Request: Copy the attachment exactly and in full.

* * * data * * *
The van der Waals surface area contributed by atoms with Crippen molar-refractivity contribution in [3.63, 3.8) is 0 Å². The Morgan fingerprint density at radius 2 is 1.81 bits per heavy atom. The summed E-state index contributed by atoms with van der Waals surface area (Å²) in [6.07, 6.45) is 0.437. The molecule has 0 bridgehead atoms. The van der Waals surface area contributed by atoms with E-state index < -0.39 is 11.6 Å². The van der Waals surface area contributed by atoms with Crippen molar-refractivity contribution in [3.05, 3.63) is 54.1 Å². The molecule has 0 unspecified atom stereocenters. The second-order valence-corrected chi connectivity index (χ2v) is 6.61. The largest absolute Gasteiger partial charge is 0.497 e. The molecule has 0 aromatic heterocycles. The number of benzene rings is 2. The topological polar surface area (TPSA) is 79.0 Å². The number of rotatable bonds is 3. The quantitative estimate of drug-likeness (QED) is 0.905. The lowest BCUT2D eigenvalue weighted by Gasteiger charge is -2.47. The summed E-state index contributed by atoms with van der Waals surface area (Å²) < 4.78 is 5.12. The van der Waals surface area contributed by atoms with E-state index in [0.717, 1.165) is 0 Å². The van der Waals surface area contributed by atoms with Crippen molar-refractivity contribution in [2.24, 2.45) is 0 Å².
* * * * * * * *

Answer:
The van der Waals surface area contributed by atoms with Crippen molar-refractivity contribution in [3.63, 3.8) is 0 Å². The Morgan fingerprint density at radius 2 is 1.81 bits per heavy atom. The summed E-state index contributed by atoms with van der Waals surface area (Å²) in [6.07, 6.45) is 0.437. The molecule has 0 bridgehead atoms. The van der Waals surface area contributed by atoms with E-state index < -0.39 is 11.6 Å². The van der Waals surface area contributed by atoms with Crippen molar-refractivity contribution in [3.05, 3.63) is 54.1 Å². The molecule has 0 unspecified atom stereocenters. The second-order valence-corrected chi connectivity index (χ2v) is 6.61. The largest absolute Gasteiger partial charge is 0.497 e. The molecule has 0 aromatic heterocycles. The number of benzene rings is 2. The topological polar surface area (TPSA) is 79.0 Å². The number of rotatable bonds is 3. The quantitative estimate of drug-likeness (QED) is 0.905. The lowest BCUT2D eigenvalue weighted by Gasteiger charge is -2.47. The summed E-state index contributed by atoms with van der Waals surface area (Å²) < 4.78 is 5.12. The van der Waals surface area contributed by atoms with E-state index in [0.717, 1.165) is 0 Å². The van der Waals surface area contributed by atoms with Crippen molar-refractivity contribution in [2.24, 2.45) is 0 Å².